Aman built trust with us by delivering — if you brought something up that concerned you, and he said he’d go look after it, you could check it off your list of worries.

For us Program Managers, to have his ear and direct engagement was a huge step forward, though dangerous because we didn’t want to report status to him that we hadn’t already talked to our managers about (because at that point we hadn’t entirely recovered from the stabby years). And it was also pressure-filled. Not just because he was there, or because he’d ask amazingly insightful questions you wanted to be prepared for (and to which “I had not thought of that solution, wow” was a perfectly good answer). In front of a peer group of others trusted to deliver the most important projects, you wanted to have your shit together.

Some people didn’t deal with all of this well (each time starting with a forced grin and “It was another great week on the ____ team!”) but in general, Expedia’s Program Manager corps was a lot of no-credit-taking, jump-on-the-grenade, jaded leaders-through-delivering who’d kept at it through some dark years because they believed in the mission, and they’d be honest. But also, still, sometimes you left the door open knowing he’d ask a question, because you didn’t want to volunteer something you were worried about that your boss wasn’t, but it was keeping you up at night**, and you wanted him to know.

After the initial progress, Aman wasn’t satisfied with a true but also wary status report. So at one meeting, he challenged us. He wanted to hear the status with our insights, whatever they might be, into the present and future, no matter how dangerous the truth seemed.

I felt excited that for the first time someone way up the chain was not only recognizing the chain itself distorted and delayed truth, and he wanted to try and bridge that. And because we’d built so much trust, we were safe — it wasn’t a trap.

So off I went.

“We are so fucked,” I started, and I took off from there. “This org is fucking us, this other thing is fucked up, but this team is fucking amazing, totally saved our ass. This thing we bought from a vendor to help is a piece of shit…” I just went the fuck off, running down everything in terms that would have made a stub-toed sailor tell me to calm down.

Aman nodded through the whole thing, entirely even-keeled. When I was done, he said “So first, yes, that’s the transparency I’d like to see.” And then he paused for just a moment and said “But I’d suggest it’s possible for us to get that honesty without the obscenity.”

I felt relieved, and also like I could do better***.

He let that hang out there for a comfortable pause, thanked me, and then we moved to the next person.

It was an important step for me in how I expressed myself, taking this challenge to be concise, and true, and also not angry. Because I realized that while you get some truth in the emotion, you also lose clarity. “Fucked” expresses frustration, but does that express a need or problem to someone who might help you? And for many people, if you’re cursing like crazy, or you’re coming across angry, they’re not going to receive the message at all — and when you’re speaking, sometimes you can’t expect the audience to come to you, and if you want the right outcome, you’ve got to deliver in a way that’s most effective for them.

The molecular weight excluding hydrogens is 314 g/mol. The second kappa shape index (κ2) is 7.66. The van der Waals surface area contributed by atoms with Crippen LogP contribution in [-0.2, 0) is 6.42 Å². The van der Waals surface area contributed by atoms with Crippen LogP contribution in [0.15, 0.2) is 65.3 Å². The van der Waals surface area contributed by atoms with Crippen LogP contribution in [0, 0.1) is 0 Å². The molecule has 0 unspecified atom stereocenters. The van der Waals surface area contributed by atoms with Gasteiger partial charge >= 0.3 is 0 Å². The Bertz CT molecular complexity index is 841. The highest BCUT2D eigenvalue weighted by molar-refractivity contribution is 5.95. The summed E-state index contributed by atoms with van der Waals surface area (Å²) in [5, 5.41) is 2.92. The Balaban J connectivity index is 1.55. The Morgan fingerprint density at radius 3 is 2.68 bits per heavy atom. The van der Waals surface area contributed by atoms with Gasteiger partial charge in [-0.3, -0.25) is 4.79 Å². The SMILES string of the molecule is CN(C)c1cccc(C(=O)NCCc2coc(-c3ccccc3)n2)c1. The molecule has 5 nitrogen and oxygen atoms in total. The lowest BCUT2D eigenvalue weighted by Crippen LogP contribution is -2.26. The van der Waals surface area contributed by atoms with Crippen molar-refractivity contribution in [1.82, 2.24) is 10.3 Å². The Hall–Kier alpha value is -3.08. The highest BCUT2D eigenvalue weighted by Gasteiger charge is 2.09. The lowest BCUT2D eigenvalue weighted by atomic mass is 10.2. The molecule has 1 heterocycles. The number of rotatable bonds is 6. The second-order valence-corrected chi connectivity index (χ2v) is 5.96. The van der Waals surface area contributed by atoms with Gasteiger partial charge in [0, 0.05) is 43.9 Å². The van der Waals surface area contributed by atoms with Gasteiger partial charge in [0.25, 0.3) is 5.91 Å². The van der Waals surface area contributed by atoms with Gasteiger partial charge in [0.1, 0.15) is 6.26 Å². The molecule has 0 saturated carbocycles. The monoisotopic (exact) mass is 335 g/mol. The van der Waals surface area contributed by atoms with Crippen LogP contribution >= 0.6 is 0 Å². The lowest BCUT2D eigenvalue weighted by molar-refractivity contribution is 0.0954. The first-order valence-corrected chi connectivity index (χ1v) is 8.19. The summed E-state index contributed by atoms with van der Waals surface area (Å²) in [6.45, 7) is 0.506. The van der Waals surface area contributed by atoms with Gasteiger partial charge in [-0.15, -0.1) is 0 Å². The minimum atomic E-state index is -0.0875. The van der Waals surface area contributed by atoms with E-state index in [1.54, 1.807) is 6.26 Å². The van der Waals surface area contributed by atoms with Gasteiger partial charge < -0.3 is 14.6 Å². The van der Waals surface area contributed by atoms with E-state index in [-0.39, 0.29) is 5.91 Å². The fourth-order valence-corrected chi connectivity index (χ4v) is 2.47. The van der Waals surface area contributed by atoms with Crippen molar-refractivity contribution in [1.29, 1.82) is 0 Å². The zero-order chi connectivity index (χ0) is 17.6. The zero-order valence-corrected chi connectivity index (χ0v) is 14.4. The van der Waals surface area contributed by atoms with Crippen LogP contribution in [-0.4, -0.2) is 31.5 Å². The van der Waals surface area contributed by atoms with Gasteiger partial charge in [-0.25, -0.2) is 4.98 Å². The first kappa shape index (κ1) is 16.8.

Afterwards, the Big Boulders meetings got way more raw, without the cursing, and we got to the next level of trust. And that led to things overall improving, and I felt like I’d contributed in some small way to taking that step forward. And taking Aman’s advice, I start trying to consistently hit that level of openness and honesty in all my communication, without the cursing.

DMZ

  • first you figure out the boulders, then you see what rocks you can cram in around them, and then you pour in sand until the container’s full

** if you’re sleeping well, you’re not paying enough attention to your project. It’s why we’re all such coffee fiends

*** the ability to support people while also helping them realize they can — and want to– do better being one of Aman’s super powers

My first job at Expedia, joining a small crack team who all seemed wildly smarter than me* my manager was Tim Besse**. Once I was stuck on a particularly thorny problem over a bit of UX, and he stopped by to help. We brainstormed, we drew all over the whiteboards in my office***, we argued, we revised and we came up with something that solved the tangled issues to everyone’s satisfaction.

Relived, I went to write the whole thing up. Tim, standing back from the whiteboard, shook his head and frowned.

“No,” he said. “This isn’t good enough. We can do better.”

I felt anger, frustration — we’d finally come up with a way out and he wanted to discard it? We both had a long list of other things we needed to figure out. Checking this off and moving on was a huge relief and a victory for everyone.

I looked at him in dismay while he stared at the diagrams. I took a couple deep breaths and let go of the frustration.

“Okay,” I said. “Where do we start?”

We began again. I remember it as taking twice as long before, in wavy boxes with my chicken-scratch handwriting everywhere, we’d found something wildly better in every way.

We looked at each other and smiled. I felt a sense of rightness and satisfaction I hadn’t touched in the previous one.

I’ve carried that with me since: that when you’ve arrived at something that’s good enough, push on it a little. As much as I pride myself on being pragmatic above all else, push on good enough. Does it rattle a little? Is there a little give? Do you feel like there’s a hidden switch that’ll rotate the whole thing?

Take the time. See if you can turn good enough into something amazing. Challenge others to do better.